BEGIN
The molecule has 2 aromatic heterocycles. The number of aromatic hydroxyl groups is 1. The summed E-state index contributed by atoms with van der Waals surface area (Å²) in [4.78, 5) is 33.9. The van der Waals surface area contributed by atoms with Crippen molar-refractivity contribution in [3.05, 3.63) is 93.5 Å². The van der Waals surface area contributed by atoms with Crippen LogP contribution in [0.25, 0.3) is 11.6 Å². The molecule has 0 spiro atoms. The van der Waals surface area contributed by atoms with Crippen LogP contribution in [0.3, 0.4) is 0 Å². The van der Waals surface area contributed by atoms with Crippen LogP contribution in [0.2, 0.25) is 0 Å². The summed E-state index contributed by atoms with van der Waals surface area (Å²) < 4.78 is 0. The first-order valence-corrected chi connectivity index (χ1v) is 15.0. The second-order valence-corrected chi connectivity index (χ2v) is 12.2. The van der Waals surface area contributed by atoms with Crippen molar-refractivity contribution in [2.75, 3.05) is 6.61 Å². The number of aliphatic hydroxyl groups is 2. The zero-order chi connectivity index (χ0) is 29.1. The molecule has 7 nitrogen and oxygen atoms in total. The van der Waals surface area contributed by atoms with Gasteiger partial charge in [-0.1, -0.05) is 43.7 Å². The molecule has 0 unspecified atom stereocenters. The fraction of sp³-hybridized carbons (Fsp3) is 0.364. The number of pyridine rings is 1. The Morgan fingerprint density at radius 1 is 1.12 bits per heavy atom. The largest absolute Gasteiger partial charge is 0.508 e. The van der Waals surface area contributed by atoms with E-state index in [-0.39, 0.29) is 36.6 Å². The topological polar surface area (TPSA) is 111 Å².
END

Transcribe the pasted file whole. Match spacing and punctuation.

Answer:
The molecule has 2 aromatic heterocycles. The number of aromatic hydroxyl groups is 1. The summed E-state index contributed by atoms with van der Waals surface area (Å²) in [4.78, 5) is 33.9. The van der Waals surface area contributed by atoms with Crippen molar-refractivity contribution in [3.05, 3.63) is 93.5 Å². The van der Waals surface area contributed by atoms with Crippen LogP contribution in [0.25, 0.3) is 11.6 Å². The molecule has 0 spiro atoms. The van der Waals surface area contributed by atoms with Crippen LogP contribution in [0.3, 0.4) is 0 Å². The van der Waals surface area contributed by atoms with Crippen LogP contribution in [0.2, 0.25) is 0 Å². The summed E-state index contributed by atoms with van der Waals surface area (Å²) < 4.78 is 0. The first-order valence-corrected chi connectivity index (χ1v) is 15.0. The second-order valence-corrected chi connectivity index (χ2v) is 12.2. The van der Waals surface area contributed by atoms with Crippen molar-refractivity contribution in [2.75, 3.05) is 6.61 Å². The number of aliphatic hydroxyl groups is 2. The zero-order chi connectivity index (χ0) is 29.1. The molecule has 7 nitrogen and oxygen atoms in total. The van der Waals surface area contributed by atoms with Gasteiger partial charge in [-0.1, -0.05) is 43.7 Å². The molecule has 0 unspecified atom stereocenters. The fraction of sp³-hybridized carbons (Fsp3) is 0.364. The number of pyridine rings is 1. The Morgan fingerprint density at radius 1 is 1.12 bits per heavy atom. The largest absolute Gasteiger partial charge is 0.508 e. The van der Waals surface area contributed by atoms with E-state index in [-0.39, 0.29) is 36.6 Å². The topological polar surface area (TPSA) is 111 Å².